There is something in the process of crafting hand knotted oriental rugs that makes them so precious and valuable. Think of knotting like a cycle of tales within tales and then within tales again that end into a frame story. Thus weavers make a carpet, knot after knot until they complete a work of art. Nomads developed the weaving of hand knotted carpets and rugs around 2,500 years ago as a form of protection from the cold weather, using sheep wool and other kinds of animal hair. The patterns of first carpets involved geometrical, linear and arched motifs. Afterwards, nomads started to use them for decoration and floor coverings but their motifs and designs attracted the attention of noble people. Few of them made it till today, since carpets in general are made of delicate materials that don’t resist for long time.
The World’s Oldest Carpets
The oldest known carpet is now part of ‘The State Hermitage Museum’ in St. Petersburg in Russia, which you can observe above. The carpet was found preserved in a block of ice in Siberia in 1947. It is the ‘Pazyryk carpet’ named after the valley where it was found. It has 3,600 symmetrical double knots per square centimeter and features images of deers and soldiers on horses. Other carpets from other periods have remained undamaged although centuries have passed since the time when they were weaved. One of them is the ‘Ardabil carpet’. In the description made by ‘Victoria and Albert Museum’ in London, where the ‘Ardabil’ can be seen it says that it is lit for ten minutes on the hour and half-hour in order to preserve its colors.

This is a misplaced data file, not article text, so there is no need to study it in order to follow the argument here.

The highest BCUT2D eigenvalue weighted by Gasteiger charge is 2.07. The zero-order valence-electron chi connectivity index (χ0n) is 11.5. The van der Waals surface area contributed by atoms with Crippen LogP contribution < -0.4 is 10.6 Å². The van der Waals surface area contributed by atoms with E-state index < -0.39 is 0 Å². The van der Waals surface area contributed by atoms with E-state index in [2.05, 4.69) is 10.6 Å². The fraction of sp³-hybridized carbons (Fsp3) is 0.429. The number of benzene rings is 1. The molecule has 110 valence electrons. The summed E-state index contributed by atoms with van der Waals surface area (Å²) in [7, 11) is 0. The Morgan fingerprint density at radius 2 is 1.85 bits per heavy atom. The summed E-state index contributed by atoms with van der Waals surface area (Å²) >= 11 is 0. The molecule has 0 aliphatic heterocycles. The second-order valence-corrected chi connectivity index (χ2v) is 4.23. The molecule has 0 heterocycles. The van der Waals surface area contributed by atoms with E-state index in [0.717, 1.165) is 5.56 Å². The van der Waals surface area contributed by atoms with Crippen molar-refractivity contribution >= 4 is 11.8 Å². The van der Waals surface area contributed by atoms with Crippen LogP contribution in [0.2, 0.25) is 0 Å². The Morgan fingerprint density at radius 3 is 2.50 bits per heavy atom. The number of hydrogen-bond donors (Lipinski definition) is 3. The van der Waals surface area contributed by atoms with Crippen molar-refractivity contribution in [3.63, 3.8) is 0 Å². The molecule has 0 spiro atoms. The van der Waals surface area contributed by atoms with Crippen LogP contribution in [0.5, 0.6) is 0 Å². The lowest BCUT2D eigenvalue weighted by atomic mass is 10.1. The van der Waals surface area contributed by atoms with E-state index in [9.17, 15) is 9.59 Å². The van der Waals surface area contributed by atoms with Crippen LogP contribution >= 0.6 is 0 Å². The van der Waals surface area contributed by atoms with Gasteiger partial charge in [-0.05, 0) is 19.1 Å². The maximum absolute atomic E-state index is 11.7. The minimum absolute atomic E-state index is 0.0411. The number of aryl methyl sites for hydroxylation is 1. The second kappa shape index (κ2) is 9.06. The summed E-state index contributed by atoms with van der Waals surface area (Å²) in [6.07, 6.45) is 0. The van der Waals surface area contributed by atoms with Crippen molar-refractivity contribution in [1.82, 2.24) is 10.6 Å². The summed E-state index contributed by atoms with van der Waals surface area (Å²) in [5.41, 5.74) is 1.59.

It is one of a pair of carpets, because the other was used to restore the current ‘Ardabil’. Hand knotted carpets take time to create and if the weaver wants to make a unique creation, a lifetime of work will be needed to complete the task. The ‘Ardabil’ also has the inscription of the weaver singed in verses. Now, hand knotted carpets are considered all the Persian and Oriental rugs that follow the tradition of hand weaving in many countries not only in Iran. Those who own or can purchase an antique rug mainly are art collectors or museums. On the other hand, there are many others that search for an antique carpet for their home. Oriental rugs can be placed anywhere in the house as floor covering or as wall art.